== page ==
In Kingdom of Without, Andrea Tang pens a story about socioeconomic class differences and the challenges that those in the lower classes face just to survive. To tell her story, Tang creates an allegory that bumps up against truth and gives the reader ample food for thought.

Set in Beijing, nearly 150 years since General Yuan Shikai successfully declared himself the Emperor of China in 1915, the story opens in the Sixth Ring, where a seventeen-year-old street urchin is getting new prosthetics from Ge Rong. An art and engineering savant who is talented not only with biohacks, Ge Rong engineers tools and techniques for a variety of purposes—whether for a retired cat burglar like his current client, Zhong Ning’er, or a group of insurgents hoping to breach security to break a political legend out of a secret laboratory prison owned by the Lilium Corporation.

The biggest pharmaceutical company in the kingdom, Lilium, manufactures a drug that most of the people in the country are addicted to. Called Complacency, it is an oxyveris that enhances physical abilities. Both literally and figuratively, the drug costs an arm and a leg; therefore, many people require the services of Ge Rong and those with his talent and aptitude. Originally, Ning’er’s father sold his daughter’s limbs to feed his own drug habit. Since then, Ning’er has had to sell her prosthetics on multiple occasions to pay her rent or to put food on her table.

Using schemes akin to blackmail, Lilium also has the Beiyang clique—their army, their cyborgs, and the Brocade Guard—in their corner, passing policies that allow them to manufacture illegal substances and buying favors in return for protection.

The people fight this corruption as best they can, and a rebel group that backs the Red Yaksha has decided to hire a thief for their next mission. Dedicated to his convictions that the world can be a less corrupt place, the Red Yaksha is an enemy of the imperial court and the bane of the gendarme. He is also “the most beloved hero of the Lower Rings: the anonymous savior who lurked, shadow-like, beneath the cover of night to steal from the Upper Rings and feed the poor” (7).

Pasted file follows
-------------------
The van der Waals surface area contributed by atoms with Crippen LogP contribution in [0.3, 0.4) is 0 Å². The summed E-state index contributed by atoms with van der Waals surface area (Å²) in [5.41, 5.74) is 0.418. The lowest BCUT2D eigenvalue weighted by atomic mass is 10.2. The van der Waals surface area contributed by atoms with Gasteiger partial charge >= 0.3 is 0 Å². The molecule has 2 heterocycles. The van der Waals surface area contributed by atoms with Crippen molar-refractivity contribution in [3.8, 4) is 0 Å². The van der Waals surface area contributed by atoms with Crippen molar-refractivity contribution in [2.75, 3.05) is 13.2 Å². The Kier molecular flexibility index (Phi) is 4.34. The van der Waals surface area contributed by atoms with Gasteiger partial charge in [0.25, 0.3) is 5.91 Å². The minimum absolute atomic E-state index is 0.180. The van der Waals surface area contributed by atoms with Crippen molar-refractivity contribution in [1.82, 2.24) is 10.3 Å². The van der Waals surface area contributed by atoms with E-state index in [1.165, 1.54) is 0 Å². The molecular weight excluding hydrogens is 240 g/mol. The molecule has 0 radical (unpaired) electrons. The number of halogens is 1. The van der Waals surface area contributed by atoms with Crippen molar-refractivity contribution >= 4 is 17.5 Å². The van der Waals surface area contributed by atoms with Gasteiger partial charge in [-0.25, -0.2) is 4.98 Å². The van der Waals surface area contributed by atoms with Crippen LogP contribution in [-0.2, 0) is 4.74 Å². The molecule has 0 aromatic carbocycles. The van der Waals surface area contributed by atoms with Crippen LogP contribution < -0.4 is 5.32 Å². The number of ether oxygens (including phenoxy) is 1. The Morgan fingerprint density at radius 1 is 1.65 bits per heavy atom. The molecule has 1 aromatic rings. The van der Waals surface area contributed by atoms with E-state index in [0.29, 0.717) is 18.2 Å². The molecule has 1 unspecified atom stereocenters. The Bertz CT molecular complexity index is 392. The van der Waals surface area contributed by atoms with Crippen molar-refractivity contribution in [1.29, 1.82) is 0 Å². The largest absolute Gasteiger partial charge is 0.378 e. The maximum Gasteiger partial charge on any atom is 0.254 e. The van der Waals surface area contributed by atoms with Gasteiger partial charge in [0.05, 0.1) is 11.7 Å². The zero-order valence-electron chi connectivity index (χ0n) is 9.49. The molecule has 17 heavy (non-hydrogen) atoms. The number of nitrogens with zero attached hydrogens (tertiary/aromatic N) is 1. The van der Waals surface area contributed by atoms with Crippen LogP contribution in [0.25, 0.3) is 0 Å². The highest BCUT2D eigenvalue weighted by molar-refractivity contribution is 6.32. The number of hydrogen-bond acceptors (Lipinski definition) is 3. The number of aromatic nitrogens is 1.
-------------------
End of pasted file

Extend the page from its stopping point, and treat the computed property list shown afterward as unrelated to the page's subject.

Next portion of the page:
When Ning’er learns that Cheng Yun, the Young Marshal, is working at cross purposes as the Red Yaksha, hope awakens in her, and she decides to come out of retirement to steal He Bailing, also known as the Lark. He Bailing was born to poverty and seemingly destined to die in it until she started using her heaven-given talents: beauty, a hard-muscled charm, a charismatic voice, and a self-taught knowledge of political science and history to give the people something to hope for. She became the face behind a rebellion to overthrow those in power, until she disappeared after a rally and was believed killed.

To perform this human heist, Ning’er joins a demolitionist, a hacker, and a medic. These are the circumstances around which Tang weaves her story. Along for the ride with Ning’er, whose stealing gives her a feeling of power and control over her life, the reader learns a variety of important lessons. For example, people are not the sum of the worst things they have ever done. We all do bad things for the sake of survival, but we all have threads of decency and goodness. Furthermore, we realize that hope can be cruel and that breath sustains us when nothing else does.

Tang’s text is both fast-paced and action-packed. Her novel contains surprises and plot twists that keep the reader intrigued, while hinting—like a good satire does—at difficult truths and drawing parallels to flaws in contemporary society.

  • Posted by Donna

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